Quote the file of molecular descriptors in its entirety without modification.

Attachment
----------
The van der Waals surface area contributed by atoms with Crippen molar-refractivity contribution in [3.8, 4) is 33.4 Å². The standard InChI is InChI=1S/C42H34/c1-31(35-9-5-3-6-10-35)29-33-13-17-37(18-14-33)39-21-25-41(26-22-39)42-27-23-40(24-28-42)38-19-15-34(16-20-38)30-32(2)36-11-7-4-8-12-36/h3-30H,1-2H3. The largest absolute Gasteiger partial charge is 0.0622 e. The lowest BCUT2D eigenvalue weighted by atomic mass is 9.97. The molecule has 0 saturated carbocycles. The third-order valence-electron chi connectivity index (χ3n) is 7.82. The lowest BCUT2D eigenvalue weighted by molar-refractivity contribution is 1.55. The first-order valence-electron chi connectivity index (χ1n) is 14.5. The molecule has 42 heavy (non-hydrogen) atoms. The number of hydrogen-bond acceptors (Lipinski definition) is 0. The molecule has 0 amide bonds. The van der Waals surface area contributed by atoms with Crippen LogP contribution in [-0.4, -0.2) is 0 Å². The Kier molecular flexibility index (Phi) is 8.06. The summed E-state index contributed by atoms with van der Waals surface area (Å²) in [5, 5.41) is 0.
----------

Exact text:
The van der Waals surface area contributed by atoms with Crippen molar-refractivity contribution in [3.8, 4) is 33.4 Å². The standard InChI is InChI=1S/C42H34/c1-31(35-9-5-3-6-10-35)29-33-13-17-37(18-14-33)39-21-25-41(26-22-39)42-27-23-40(24-28-42)38-19-15-34(16-20-38)30-32(2)36-11-7-4-8-12-36/h3-30H,1-2H3. The largest absolute Gasteiger partial charge is 0.0622 e. The lowest BCUT2D eigenvalue weighted by atomic mass is 9.97. The molecule has 0 saturated carbocycles. The third-order valence-electron chi connectivity index (χ3n) is 7.82. The lowest BCUT2D eigenvalue weighted by molar-refractivity contribution is 1.55. The first-order valence-electron chi connectivity index (χ1n) is 14.5. The molecule has 42 heavy (non-hydrogen) atoms. The number of hydrogen-bond acceptors (Lipinski definition) is 0. The molecule has 0 amide bonds. The van der Waals surface area contributed by atoms with Crippen LogP contribution in [-0.4, -0.2) is 0 Å². The Kier molecular flexibility index (Phi) is 8.06. The summed E-state index contributed by atoms with van der Waals surface area (Å²) in [5, 5.41) is 0.